- While you’re at it, we've found the best gaming mouse you can buy
- Not into gaming? The best mouse of 2017 is multi-purpose
The best NAS (or network attached storage) will be a godsend if you’re looking for the best way to store all of your essential files for your office, or even a home media library. But what is the best NAS? Well, that’s precisely the question we aim to answer with this exhaustive list of the best NAS devices you can buy in 2018 – which includes our expert advice on what to look for when shopping for a NAS.
If you’re not entirely sure what a NAS actually is, well, unlike the best SSDs, they’re essentially hard drives that are integrated into your network through Ethernet. They act as shared storage devices between any and all devices on your network – some NAS devices will even let you access remotely via internet, essentially creating your own cloud storage. Cloud storage that you control.
The best thing about NAS devices is that you don’t need all of your devices to use the same platform to access them. They will support basically any operating system you can think of. However, finding the one you need can be a challenge.
And that’s why we’ve created this list of the best NAS devices that we have personally tested and/or reviewed in-house at TechRadar. You can be confident that every device listed here will not only be worth the money, but also perform in exactly the way you need them to.
WD has achieved quite considerable success with its unashamedly consumer-friendly My Cloud products, which can stream to any DLNA-compliant device and can be accessed via mobile apps for iOS and Android.
Labeled as a 'personal cloud,' it's a NAS box by any other measure and starts at 2TB of storage (you can also get it in 3 or 4TB). As it's a one-bay unit, it can't back itself up to a drive inside the unit, but it can back up to an external hard drive via a USB port on the back.
- Read our full WD My Cloud Personal review
Picking up on the 'personal cloud' theme, this unit from Seagate takes its lead from My Cloud, but it offers far larger capacities, along with dual bays for two hard drives. This allows the Seagate Personal Cloud 2-Bay NAS device to mirror the files on one hard drive to a second one, giving you protection in case one of those drives fails.
We also like the no-fuss appearance of this unit, meaning it can sit nicely under a router or on a shelf. It works with cloud accounts, including Dropbox and Google Drive, and you can also use an app to share content to streamers, including Chromecast and Roku.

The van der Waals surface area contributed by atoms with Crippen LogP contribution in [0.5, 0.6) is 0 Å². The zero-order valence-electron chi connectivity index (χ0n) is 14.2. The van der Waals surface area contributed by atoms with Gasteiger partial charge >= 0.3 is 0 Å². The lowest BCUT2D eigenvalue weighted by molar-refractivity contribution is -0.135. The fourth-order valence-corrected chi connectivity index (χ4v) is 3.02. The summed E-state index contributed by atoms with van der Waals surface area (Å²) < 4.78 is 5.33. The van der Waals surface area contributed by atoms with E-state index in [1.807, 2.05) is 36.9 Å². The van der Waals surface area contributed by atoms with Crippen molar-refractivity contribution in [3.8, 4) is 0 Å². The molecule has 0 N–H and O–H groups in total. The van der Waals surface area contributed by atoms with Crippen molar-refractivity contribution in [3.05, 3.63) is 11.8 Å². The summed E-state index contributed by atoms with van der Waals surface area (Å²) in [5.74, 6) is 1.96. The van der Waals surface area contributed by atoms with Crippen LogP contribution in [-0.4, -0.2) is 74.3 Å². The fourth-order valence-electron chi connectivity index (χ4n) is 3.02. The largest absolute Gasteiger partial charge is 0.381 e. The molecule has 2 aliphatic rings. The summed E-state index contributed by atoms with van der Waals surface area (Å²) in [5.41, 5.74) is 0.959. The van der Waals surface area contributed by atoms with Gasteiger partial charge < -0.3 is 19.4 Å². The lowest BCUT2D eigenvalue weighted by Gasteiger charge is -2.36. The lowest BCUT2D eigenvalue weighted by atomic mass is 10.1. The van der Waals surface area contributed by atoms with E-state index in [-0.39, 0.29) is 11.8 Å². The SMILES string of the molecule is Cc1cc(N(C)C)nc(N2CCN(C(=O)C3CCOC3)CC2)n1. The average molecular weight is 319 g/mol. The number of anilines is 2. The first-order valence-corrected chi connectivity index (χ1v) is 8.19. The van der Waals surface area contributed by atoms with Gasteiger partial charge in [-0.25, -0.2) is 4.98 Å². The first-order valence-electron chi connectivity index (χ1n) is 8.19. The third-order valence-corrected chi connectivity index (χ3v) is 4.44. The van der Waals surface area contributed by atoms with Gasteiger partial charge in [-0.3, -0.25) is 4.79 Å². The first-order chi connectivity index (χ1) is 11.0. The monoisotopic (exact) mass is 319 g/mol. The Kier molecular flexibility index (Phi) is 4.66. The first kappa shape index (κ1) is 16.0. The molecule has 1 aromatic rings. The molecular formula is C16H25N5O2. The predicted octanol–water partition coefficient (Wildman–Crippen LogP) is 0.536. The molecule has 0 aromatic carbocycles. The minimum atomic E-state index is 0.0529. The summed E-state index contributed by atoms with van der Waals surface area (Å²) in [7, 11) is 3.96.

The QNAP TS-251A is an awesome NAS device that comes with more features than you can shake the included remote control at. You've got dual Ethernet ports, a HDMI out for connecting it up to a TV and beefy hardware including a dual-core 1.6GHz Intel Celeron CPU and 4GB of RAM (that can be expanded to 8GB) for hardware transcoding media files.
The QTS operating system allows you to easily install a range of apps, from Plex Media Server, file sharing apps and even a karaoke app, as well as run Ubuntu Linux for even more flexibility.
In short - this is a fantastic NAS device, though you'll need to buy the hard drives separately, so factor that in to the overall cost.
This 2TB dual-bay NAS (it's also available in 4, 6, and 8TB capacities) comes from Buffalo, the company that also makes the TeraStation line of advanced NAS units.
The key selling point of this model is that it can integrate directly with BitTorrent, meaning it can download stuff for you even when your PC is turned off. Like many of the other devices here, you can also stream to it via various devices, it's platform agnostic and you can use it as an iTunes server.
Once in a while, a product comes around that challenges the conventions of their product category. The DS1817 is one such product. Most NAS devices that occupy the ‘value’ space tend to be underpowered and have little to no room for expansion. The DS1817 flies in the face of those conventions, and allows users to fill the included eight drive bays with whatever they choose, so that you can get as much (or as little) storage as you’d like. Plus, on top of this heaping expandability, the 10GbE LAN and Quad-Core CPU mean that you’ll never be left wanting for performance.
Read the full review: Synology DiskStation DS181
This two-bay unit can create a mirrored backup of your stuff (duplicating your data on both drives), using RAID configuration. That's quite an advanced feature for a consumer box and you do pay quite a lot for that capability and WD's user-friendly presentation, including an easy-to-master, browser-based control screen.
This is a 4TB unit (6, 8, and 16TB units are also available). For extra peace of mind, you can also back the contents up to Dropbox.
This great NAS is a two-bay device with a DLNA media server on board. As with the QNAP enclosure, there's no storage included out of the box, and you'll need to buy your own drives.
While this means it takes a little more time to set up, the flexibility of choosing your own drives means you'll get the capacity and speed you need, while sticking to your budget. The DiskStation software will also sync with Google Drive, OneDrive, Dropbox and others, as well as different DiskStations.
As well as the RAID capabilities found in more expensive and complex NAS devices, this box is meant for small business use and supports Microsoft Active Directory. It can also act as a file server, FTP server, backup server and P2P download server.
WD's EX series are also available in diskless variants, though this price is for the 4TB version. 8TB, 12TB and 16TB are also available. If you don't need any of this extra stuff, then get the My Cloud Mirror.
If you're looking for a NAS device to help manage your backup needs, the DL4100 might be worth. taking a look at.
One of the coolest features of this device is its web dashboard that offers users options for backing up to cloud services such as Dropbox and Box. Additionally, we really liked the ability to set up SMS and email alerts in case the system failed for whatever reason.